Recent studies have illustrated the burden Cryptosporidium infection places on the lives of malnourished children and immunocompromised individuals. Treatment options remain limited, and efforts to develop a new therapeutic are currently underway. However, there are unresolved questions about the ideal pharmacokinetic characteristics of new anti-Cryptosporidium therapeutics. Specifically, should drug developers optimize therapeutics and formulations to increase drug exposure in the gastrointestinal lumen, enterocytes, or systemic circulation? Furthermore, how should researchers interpret data suggesting their therapeutic is a drug efflux transporter substrate? In vivo drug transporter-mediated alterations in efficacy are well recognized in multiple disease areas, but the impact of intestinal transporters on therapeutic efficacy against enteric diseases has not been established. Using multiple in vitro models and a mouse model of Cryptosporidium infection, we characterized the effect of P-glycoprotein efflux on bumped kinase inhibitor pharmacokinetics and efficacy. Our results demonstrated P-glycoprotein decreases bumped kinase inhibitor enterocyte exposure, resulting in reduced in vivo efficacy against Cryptosporidium. Furthermore, a hollow fiber model of Cryptosporidium infection replicated the in vivo impact of P-glycoprotein on anti-Cryptosporidium efficacy. In conclusion, when optimizing drug candidates targeting the gastrointestinal epithelium or gastrointestinal epithelial infections, drug developers should consider the adverse impact of active efflux transporters on efficacy.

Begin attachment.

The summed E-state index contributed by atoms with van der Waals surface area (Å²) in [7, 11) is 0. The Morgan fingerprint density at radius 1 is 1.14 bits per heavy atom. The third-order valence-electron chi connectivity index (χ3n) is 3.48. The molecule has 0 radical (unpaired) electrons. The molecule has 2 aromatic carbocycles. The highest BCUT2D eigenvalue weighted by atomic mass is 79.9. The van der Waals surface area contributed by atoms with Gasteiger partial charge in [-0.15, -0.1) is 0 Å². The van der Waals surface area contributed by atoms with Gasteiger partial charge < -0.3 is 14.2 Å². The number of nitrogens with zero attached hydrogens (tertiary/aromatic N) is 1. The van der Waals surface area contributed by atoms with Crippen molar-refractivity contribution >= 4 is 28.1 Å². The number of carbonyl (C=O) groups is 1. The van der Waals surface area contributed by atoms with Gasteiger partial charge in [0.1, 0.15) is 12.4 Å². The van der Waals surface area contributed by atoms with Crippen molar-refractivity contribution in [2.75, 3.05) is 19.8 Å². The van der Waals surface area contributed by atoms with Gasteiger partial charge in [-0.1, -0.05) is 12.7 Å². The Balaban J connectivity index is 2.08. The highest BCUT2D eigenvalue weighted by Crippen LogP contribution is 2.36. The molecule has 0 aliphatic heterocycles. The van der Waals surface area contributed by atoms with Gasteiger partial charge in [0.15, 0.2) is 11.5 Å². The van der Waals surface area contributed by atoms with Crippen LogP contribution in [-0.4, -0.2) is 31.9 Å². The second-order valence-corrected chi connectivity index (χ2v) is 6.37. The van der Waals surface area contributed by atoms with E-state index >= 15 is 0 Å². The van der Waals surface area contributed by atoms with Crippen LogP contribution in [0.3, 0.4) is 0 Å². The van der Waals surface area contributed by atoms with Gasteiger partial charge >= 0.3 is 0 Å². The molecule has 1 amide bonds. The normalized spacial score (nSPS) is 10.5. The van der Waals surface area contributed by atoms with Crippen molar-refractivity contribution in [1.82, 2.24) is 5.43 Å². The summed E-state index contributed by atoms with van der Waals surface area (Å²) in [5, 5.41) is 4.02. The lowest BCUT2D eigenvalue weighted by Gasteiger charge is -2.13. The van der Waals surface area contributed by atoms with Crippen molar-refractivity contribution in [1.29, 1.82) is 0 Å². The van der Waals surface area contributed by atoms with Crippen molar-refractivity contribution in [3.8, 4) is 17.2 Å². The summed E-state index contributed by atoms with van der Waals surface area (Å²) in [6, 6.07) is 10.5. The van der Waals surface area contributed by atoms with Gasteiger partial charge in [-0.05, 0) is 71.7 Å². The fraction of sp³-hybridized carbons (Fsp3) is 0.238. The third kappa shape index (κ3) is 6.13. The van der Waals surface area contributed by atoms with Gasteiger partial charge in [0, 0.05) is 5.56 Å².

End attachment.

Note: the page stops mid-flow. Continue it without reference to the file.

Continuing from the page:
Keywords: Cryptosporidium; P-gp; drug development; drug efflux; enteric; gastrointestinal.
© The Author(s) 2019. Published by Oxford University Press for the Infectious Diseases Society of America.